beige

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See also: Beige

English[edit]

Etymology[edit]

Borrowing from French dialectal beige, from Old French bege (color of undyed wool or cotton), from an Alpine language (compare Franco-Provençal bézho, Romansch besch (dull grey)), from Vulgar Latin *bysseus (cottony grey) (compare French bis, Catalan bis, Italian bìgio), from Late Latin byssus 'cotton', from Ancient Greek βύσσος (bússos) 'cotton homespun', from Semitic (compare Hebrew/Aramaic [script needed] (būṣ))

Pronunciation[edit]

Noun[edit]

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beige (plural beiges)

  1. A slightly yellowish gray colour, as that of unbleached wool.
    beige colour:    
  2. debeige; a kind of woollen or mixed dress goods

Translations[edit]

Adjective[edit]

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Wikipedia

beige (comparative beiger or more beige, superlative beigest or most beige)

  1. Having a slightly yellowish gray colour, as that of unbleached wool.
    • 1956, Delano Ames, chapter 24, Crime out of Mind[1]:
      Dagobert had only one customer, an American who wore square, rimless glasses and a beige suit and looked like a Wall Street tycoon.
  2. (informal) Comfortably dull and unadventurous, in a way that suggests middle-class suburbia.
    • 2007, Prairie L. Markussen, Cover (page 48)
      Think about it: he grew up in Iowa, the beigest of states, was doted on, loved generously by his parents, the top of his class, probably voted Most Handsome of 2000.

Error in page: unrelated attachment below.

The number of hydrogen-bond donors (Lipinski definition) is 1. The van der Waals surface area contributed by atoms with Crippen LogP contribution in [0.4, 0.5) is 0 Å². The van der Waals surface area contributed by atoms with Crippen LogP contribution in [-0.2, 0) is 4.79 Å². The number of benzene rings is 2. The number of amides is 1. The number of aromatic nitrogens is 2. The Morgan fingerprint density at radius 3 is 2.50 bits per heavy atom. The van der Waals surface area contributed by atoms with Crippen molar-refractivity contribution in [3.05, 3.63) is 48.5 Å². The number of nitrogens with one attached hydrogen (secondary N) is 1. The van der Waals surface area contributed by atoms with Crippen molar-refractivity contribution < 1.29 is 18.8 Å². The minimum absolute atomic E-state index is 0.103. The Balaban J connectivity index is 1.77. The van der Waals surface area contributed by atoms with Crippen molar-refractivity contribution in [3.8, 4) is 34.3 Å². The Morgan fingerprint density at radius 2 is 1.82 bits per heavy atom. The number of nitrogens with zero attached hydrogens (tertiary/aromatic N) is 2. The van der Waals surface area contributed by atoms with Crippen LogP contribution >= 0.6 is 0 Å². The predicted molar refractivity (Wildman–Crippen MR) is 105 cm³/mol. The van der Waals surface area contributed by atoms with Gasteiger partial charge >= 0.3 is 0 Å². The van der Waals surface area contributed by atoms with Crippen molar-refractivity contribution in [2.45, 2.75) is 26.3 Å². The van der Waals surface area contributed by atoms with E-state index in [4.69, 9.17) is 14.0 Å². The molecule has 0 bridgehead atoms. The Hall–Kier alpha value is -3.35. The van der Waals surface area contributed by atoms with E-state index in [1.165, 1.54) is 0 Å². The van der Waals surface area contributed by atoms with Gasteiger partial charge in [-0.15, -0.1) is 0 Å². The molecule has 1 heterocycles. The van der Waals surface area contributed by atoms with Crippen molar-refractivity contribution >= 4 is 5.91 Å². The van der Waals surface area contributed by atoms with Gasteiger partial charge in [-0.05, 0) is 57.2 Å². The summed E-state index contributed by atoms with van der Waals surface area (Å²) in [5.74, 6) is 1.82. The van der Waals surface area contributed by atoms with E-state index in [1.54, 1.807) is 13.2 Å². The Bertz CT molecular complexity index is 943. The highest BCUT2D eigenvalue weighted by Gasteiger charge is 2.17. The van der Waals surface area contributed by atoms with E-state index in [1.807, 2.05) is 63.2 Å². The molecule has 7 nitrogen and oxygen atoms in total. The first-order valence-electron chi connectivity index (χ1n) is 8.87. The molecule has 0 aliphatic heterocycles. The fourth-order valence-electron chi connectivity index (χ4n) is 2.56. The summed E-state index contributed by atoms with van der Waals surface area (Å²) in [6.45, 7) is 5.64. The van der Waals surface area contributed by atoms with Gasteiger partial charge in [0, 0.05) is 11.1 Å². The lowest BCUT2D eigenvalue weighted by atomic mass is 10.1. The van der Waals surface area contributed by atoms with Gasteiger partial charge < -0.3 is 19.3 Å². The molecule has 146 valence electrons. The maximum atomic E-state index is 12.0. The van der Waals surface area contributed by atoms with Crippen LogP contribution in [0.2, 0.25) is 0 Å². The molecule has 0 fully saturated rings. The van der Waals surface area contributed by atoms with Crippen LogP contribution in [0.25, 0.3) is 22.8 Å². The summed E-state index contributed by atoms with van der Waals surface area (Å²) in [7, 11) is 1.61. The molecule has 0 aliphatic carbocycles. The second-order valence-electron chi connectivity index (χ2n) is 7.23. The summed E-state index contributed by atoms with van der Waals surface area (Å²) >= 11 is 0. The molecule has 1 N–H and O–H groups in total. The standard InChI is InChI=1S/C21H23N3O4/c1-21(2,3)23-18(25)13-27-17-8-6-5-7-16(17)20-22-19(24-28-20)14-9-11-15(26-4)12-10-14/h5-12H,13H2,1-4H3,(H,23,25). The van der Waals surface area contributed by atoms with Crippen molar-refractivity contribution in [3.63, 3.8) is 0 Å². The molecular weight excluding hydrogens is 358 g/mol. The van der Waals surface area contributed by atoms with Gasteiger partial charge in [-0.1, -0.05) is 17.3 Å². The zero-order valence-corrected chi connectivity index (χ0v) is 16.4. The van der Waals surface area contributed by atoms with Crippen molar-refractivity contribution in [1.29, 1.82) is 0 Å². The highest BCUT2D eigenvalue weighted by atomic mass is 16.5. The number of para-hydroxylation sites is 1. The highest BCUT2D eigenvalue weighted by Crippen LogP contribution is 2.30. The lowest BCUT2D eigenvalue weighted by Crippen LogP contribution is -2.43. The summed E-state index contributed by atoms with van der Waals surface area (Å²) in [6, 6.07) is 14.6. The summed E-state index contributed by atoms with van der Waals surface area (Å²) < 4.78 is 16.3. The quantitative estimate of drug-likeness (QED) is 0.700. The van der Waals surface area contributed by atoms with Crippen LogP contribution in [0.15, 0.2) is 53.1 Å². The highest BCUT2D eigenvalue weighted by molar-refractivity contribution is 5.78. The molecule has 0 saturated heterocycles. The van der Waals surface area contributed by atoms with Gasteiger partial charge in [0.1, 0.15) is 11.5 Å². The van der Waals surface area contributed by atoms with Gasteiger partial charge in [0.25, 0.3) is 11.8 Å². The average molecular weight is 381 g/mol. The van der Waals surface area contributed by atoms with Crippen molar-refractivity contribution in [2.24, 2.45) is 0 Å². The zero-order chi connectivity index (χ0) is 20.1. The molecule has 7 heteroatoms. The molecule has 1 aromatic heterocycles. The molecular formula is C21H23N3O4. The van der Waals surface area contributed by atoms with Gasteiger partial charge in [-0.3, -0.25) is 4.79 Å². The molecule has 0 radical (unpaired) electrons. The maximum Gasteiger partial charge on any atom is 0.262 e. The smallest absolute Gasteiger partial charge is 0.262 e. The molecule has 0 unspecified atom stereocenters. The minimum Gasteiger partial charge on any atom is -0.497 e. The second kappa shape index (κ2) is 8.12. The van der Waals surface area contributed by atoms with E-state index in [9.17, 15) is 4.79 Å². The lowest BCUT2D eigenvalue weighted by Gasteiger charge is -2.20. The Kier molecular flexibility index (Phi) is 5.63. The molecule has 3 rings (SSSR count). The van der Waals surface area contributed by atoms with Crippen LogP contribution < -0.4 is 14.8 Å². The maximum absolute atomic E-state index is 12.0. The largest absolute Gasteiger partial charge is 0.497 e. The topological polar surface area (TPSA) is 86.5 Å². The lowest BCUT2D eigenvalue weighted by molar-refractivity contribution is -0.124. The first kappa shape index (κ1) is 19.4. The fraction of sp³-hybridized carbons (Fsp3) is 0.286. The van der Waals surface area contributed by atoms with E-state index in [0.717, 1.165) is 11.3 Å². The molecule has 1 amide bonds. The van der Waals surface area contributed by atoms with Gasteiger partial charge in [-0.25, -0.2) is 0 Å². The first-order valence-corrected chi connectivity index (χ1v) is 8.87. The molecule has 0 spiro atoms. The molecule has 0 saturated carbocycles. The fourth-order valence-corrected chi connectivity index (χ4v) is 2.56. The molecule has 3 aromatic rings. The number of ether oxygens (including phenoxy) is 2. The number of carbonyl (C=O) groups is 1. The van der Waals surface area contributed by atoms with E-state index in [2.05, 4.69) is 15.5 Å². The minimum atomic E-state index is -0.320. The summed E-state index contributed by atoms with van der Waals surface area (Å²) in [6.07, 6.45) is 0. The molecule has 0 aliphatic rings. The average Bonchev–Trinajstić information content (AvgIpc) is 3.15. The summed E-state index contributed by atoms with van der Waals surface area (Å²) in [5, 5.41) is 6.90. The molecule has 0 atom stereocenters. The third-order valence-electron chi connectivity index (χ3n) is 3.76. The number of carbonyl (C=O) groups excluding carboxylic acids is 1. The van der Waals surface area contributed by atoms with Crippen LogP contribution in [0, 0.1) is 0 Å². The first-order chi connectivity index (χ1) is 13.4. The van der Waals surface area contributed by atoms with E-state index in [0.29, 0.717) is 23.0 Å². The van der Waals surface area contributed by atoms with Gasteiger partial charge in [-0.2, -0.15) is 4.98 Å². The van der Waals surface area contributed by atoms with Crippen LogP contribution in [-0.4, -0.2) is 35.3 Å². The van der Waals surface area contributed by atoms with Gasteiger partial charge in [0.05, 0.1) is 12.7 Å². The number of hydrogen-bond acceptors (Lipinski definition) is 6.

• 2010, Gerald J. McCarthy, A Man of Substances
      In the beigest parts of suburbia where I grew up, bridge was a game played by groups of parents in recreation rooms furnished with upright pianos and souvenir sombreros.

Translations[edit]

Derived terms[edit]

See also[edit]


Afrikaans[edit]

Etymology[edit]

Borrowing from French beige

Adjective[edit]

beige (attributive beige, comparative beiger, superlative beigeste)

  1. beige

Dutch[edit]

Etymology[edit]

Borrowing from French beige

Pronunciation[edit]

Adjective[edit]

beige (comparative beiger, superlative meest beige or beigest)

  1. beige

Declension[edit]


Finnish[edit]

Etymology[edit]

Borrowing from French beige

Adjective[edit]

beige  (comparative beigempi, superlative beigein)

  1. beige

Declension[edit]

Noun[edit]

beige

  1. beige (color)

Declension[edit]


French[edit]

Etymology[edit]

From Old French bege.

Pronunciation[edit]

Adjective[edit]

beige (masculine and feminine, plural beiges)

  1. beige

External links[edit]


German[edit]

Etymology[edit]

Borrowing from French beige.

Pronunciation[edit]

  • Basic form: IPA(key): [beːʃ], [bɛːʃ]
  • Inflected forms: IPA(key): [beːʒə], [bɛːʒə], [beːʃə], [bɛːʃə]

Adjective[edit]

beige (not comparable)

  1. beige

Declension[edit]

Usage notes[edit]

Beige is inflected like a regular adjective in pronunciation. However, since its basic form is written with a mute -e, the inflectional ending -e is not visible in writing: das beige [beːʒə] Haus – the beige house.

The other inflectional endings are visible: in dem beigen Haus – in the beige house.

Related terms[edit]

External links[edit]


Luxembourgish[edit]

Etymology[edit]

Borrowing from French beige

Adjective[edit]

beige (masculine {{{1}}}, feminine {{{2}}}, neuter {{{3}}})

  1. beige

Declension[edit]

This adjective needs an inflection-table template.


Spanish[edit]

Etymology[edit]

Borrowing from French beige

Pronunciation[edit]

Adjective[edit]

beige m, f (plural beige)

  1. beige

Swedish[edit]

Etymology[edit]

Attested from 1895. Borrowing from French beige. The slang definition is likely associated to the perceived blandness of the color.

Pronunciation[edit]

Adjective[edit]

beige

  1. Beige.
    Hon hade en lång, beige kappa på sig.
    "She wore a long, beige coat."
  2. (slang) Boring, uninteresting, negative.
    Din morsa är så jävla beige!
    "Your mother is so damn dull."

Declension[edit]